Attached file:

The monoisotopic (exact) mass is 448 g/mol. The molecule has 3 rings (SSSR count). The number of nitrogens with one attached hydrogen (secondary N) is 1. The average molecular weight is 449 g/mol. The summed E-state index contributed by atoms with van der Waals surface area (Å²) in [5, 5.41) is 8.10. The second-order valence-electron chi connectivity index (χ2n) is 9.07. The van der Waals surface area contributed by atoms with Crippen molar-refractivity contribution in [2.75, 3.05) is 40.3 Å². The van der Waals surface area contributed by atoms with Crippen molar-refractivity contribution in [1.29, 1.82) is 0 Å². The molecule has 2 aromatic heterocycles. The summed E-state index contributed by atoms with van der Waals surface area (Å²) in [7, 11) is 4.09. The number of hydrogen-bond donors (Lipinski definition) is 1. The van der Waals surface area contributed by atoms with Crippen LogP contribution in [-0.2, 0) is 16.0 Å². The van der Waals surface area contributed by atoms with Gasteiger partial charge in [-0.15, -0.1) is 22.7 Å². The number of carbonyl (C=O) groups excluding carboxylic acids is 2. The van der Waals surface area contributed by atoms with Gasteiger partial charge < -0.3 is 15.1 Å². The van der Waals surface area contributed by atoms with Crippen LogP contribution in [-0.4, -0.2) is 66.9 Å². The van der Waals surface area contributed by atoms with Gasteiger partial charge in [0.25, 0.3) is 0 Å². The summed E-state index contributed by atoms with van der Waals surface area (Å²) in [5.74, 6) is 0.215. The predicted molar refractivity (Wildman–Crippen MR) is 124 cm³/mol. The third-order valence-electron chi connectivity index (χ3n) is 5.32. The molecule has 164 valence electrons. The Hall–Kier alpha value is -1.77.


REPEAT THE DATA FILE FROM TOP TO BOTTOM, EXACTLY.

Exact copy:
The monoisotopic (exact) mass is 448 g/mol. The molecule has 3 rings (SSSR count). The number of nitrogens with one attached hydrogen (secondary N) is 1. The average molecular weight is 449 g/mol. The summed E-state index contributed by atoms with van der Waals surface area (Å²) in [5, 5.41) is 8.10. The second-order valence-electron chi connectivity index (χ2n) is 9.07. The van der Waals surface area contributed by atoms with Crippen molar-refractivity contribution in [2.75, 3.05) is 40.3 Å². The van der Waals surface area contributed by atoms with Crippen molar-refractivity contribution in [1.29, 1.82) is 0 Å². The molecule has 2 aromatic heterocycles. The summed E-state index contributed by atoms with van der Waals surface area (Å²) in [7, 11) is 4.09. The number of hydrogen-bond donors (Lipinski definition) is 1. The van der Waals surface area contributed by atoms with Crippen LogP contribution in [-0.2, 0) is 16.0 Å². The van der Waals surface area contributed by atoms with Gasteiger partial charge in [-0.15, -0.1) is 22.7 Å². The number of carbonyl (C=O) groups excluding carboxylic acids is 2. The van der Waals surface area contributed by atoms with Gasteiger partial charge < -0.3 is 15.1 Å². The van der Waals surface area contributed by atoms with Crippen LogP contribution in [-0.4, -0.2) is 66.9 Å². The van der Waals surface area contributed by atoms with Gasteiger partial charge in [0.25, 0.3) is 0 Å². The summed E-state index contributed by atoms with van der Waals surface area (Å²) in [5.74, 6) is 0.215. The predicted molar refractivity (Wildman–Crippen MR) is 124 cm³/mol. The third-order valence-electron chi connectivity index (χ3n) is 5.32. The molecule has 164 valence electrons. The Hall–Kier alpha value is -1.77.